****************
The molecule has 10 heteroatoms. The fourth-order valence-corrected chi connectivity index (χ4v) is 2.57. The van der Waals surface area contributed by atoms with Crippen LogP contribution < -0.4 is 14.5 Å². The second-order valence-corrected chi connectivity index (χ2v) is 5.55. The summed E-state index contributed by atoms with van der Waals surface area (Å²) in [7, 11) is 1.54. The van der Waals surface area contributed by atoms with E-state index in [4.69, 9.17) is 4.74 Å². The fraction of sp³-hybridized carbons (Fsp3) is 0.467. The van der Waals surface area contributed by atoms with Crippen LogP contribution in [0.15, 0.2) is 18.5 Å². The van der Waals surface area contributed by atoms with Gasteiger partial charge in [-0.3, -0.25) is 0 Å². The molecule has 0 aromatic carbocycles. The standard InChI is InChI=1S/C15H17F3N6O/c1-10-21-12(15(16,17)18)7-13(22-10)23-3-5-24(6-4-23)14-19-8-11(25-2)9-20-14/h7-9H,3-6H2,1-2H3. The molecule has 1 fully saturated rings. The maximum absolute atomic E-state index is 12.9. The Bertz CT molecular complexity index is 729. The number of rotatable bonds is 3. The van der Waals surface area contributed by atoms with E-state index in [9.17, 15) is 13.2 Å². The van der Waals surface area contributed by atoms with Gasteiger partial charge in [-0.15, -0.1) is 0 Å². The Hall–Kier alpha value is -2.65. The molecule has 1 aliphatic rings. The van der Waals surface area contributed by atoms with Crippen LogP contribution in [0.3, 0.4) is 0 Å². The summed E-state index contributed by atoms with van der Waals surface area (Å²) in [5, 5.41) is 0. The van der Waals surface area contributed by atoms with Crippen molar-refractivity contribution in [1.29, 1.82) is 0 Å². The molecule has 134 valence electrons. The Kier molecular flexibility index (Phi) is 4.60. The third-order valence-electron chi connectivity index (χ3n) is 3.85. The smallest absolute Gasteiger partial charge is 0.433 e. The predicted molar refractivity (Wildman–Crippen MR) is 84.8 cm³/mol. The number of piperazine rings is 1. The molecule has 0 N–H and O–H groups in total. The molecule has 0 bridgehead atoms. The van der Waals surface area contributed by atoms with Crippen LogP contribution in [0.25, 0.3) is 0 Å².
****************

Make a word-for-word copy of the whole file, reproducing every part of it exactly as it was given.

The molecule has 10 heteroatoms. The fourth-order valence-corrected chi connectivity index (χ4v) is 2.57. The van der Waals surface area contributed by atoms with Crippen LogP contribution < -0.4 is 14.5 Å². The second-order valence-corrected chi connectivity index (χ2v) is 5.55. The summed E-state index contributed by atoms with van der Waals surface area (Å²) in [7, 11) is 1.54. The van der Waals surface area contributed by atoms with E-state index in [4.69, 9.17) is 4.74 Å². The fraction of sp³-hybridized carbons (Fsp3) is 0.467. The van der Waals surface area contributed by atoms with Crippen LogP contribution in [0.15, 0.2) is 18.5 Å². The van der Waals surface area contributed by atoms with Gasteiger partial charge in [-0.3, -0.25) is 0 Å². The molecule has 0 aromatic carbocycles. The standard InChI is InChI=1S/C15H17F3N6O/c1-10-21-12(15(16,17)18)7-13(22-10)23-3-5-24(6-4-23)14-19-8-11(25-2)9-20-14/h7-9H,3-6H2,1-2H3. The molecule has 1 fully saturated rings. The maximum absolute atomic E-state index is 12.9. The Bertz CT molecular complexity index is 729. The number of rotatable bonds is 3. The van der Waals surface area contributed by atoms with E-state index in [9.17, 15) is 13.2 Å². The van der Waals surface area contributed by atoms with Gasteiger partial charge in [-0.15, -0.1) is 0 Å². The Hall–Kier alpha value is -2.65. The molecule has 1 aliphatic rings. The van der Waals surface area contributed by atoms with Crippen LogP contribution in [0.3, 0.4) is 0 Å². The summed E-state index contributed by atoms with van der Waals surface area (Å²) in [5, 5.41) is 0. The van der Waals surface area contributed by atoms with Crippen molar-refractivity contribution in [1.29, 1.82) is 0 Å². The molecule has 134 valence electrons. The Kier molecular flexibility index (Phi) is 4.60. The third-order valence-electron chi connectivity index (χ3n) is 3.85. The smallest absolute Gasteiger partial charge is 0.433 e. The predicted molar refractivity (Wildman–Crippen MR) is 84.8 cm³/mol. The number of piperazine rings is 1. The molecule has 0 N–H and O–H groups in total. The molecule has 0 bridgehead atoms. The van der Waals surface area contributed by atoms with Crippen LogP contribution in [0.25, 0.3) is 0 Å².